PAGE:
Lorca has the largest surface area of any municipality in the Region of Murcia (1,676 km2) , with a population of around 92,000 (Padrón 2011).
Lorca lies within the Guadalentín Valley in the area known as the Comarca del Alto Guadalentín. This is an area of rich, flat, agricultural plains, (the word comes from the Arabic for mud ) which have been cultivated by mankind since pre-history, and still are today, agriculture and livestock farming still being the backbone of Lorca economic activity. Tanning, tourism and service industries are other vital components, the opening of a Parador in 2012 adding an additional tourism impetus.
The city has played an important part in the history of Murcia, with continuous habitation from the Neolithic era. It was a major Argaric settlement, and played a strategic role during the period of Moorish occupation, before becoming an important border town during the process of the Christian Reconquist in the 13th century.
The rich and extensive history of Lorca has left a legacy of archaeological sites, and historic buildings, around which the modern City has built its tourism industry. Amongst these are Lorca Castle, Plaza de España, Colegiata de San Patricio, Museo de Arqueologico Municipal, Iglesia de San Francisco, Casa Huerto Ruano, Palacio de Guevara, Iglesia de San Mateo, Pósito de los Panaderos, Convento Virgen de las Huertas, Antiguo Convento de la Merced, Iglesia del Carmen, Teatro Guerra etc.
Unfortunately Lorca has been prone to natural disaster, suffering a severe flood in 1973 which killed 50 people, and a Gota Fría on September 28th 2012, as well as a series of earthquakes, the most recent of which was 5.3 on the Richter scale on 11th May 2011 and claimed 9 lives.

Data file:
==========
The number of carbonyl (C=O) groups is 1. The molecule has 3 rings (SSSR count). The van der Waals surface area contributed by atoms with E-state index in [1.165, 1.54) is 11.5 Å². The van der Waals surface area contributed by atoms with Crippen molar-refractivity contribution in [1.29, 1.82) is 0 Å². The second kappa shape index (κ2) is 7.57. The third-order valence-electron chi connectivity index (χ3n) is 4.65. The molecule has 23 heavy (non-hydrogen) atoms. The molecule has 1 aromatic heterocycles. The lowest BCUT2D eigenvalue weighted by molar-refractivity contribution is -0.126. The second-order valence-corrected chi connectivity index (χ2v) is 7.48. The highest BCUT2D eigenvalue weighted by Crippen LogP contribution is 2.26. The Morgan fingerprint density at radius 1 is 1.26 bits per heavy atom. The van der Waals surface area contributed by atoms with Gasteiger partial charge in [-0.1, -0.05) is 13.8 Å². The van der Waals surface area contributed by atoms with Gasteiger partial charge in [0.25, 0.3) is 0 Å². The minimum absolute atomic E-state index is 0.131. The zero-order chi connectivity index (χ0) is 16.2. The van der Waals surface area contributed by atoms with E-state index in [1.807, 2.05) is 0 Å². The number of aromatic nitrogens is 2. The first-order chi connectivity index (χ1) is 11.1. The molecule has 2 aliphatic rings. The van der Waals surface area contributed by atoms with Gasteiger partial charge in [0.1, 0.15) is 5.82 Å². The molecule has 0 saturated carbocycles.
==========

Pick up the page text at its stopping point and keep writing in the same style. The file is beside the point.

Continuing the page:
Lorca also has an area of coastline incorporating the Parque Regional de Cabo Cope - Puntas de Calnegre, in the Sierra de Almenara, which includes the beaches of, Puntas de Calnegre, Baño de las Mujeres, San pedro, El Siscal, Cala Honda, Cuartel del Ciscar, Junquera, Cala de la Gruta, Cala leña, Los Hierros, Cala Blanca and Playa Larga, although many are accessible only through agricultural exploitations.
However, in spite of its many attractions, the name of Lorca is synonymous with Easter, ( Semana Santa) its biblical parades of International Tourist Interest status and famous throughout Spain. The week includes a series of parades in which the whites ( paso planco) and blues ( paso azúl) try to outdo each other with the magnificence of their embroideries and the skill and daring of their horsemen.
In the Autumn Lorca also celebrates the Fiestas of san Clemente, a Feria and has a series of important events throughout the year in the Recinto Ferial, as well as a busy cultural and sporting programme.
Lorca is on the bottom South-west corner of the Region of Murcia, in southern Spain and borders with Almería. Within the Region of Murcia it has the municipalities of Caravaca de la Cruz and Cehegín to the North, Mula, Aledo, Totana and Mazarrón lying to the east, Águilas to the south and Pulpí, Puerto Lumbreras, Huércal-Overa, Vélez Rubio and Vélez Blanco on its eastern flank. The main connection to Murcia is via the A-7 ( 70 km) and the city of Lorca is 90km from San Javier airport.
The main population centres in the Lorca municipality are: La Paca, Palm Zarcilla, Avilés, Coy, Doña Inés, Don Gonzalo, El Pardo, La Canaleja and Zarzadilla de Totana.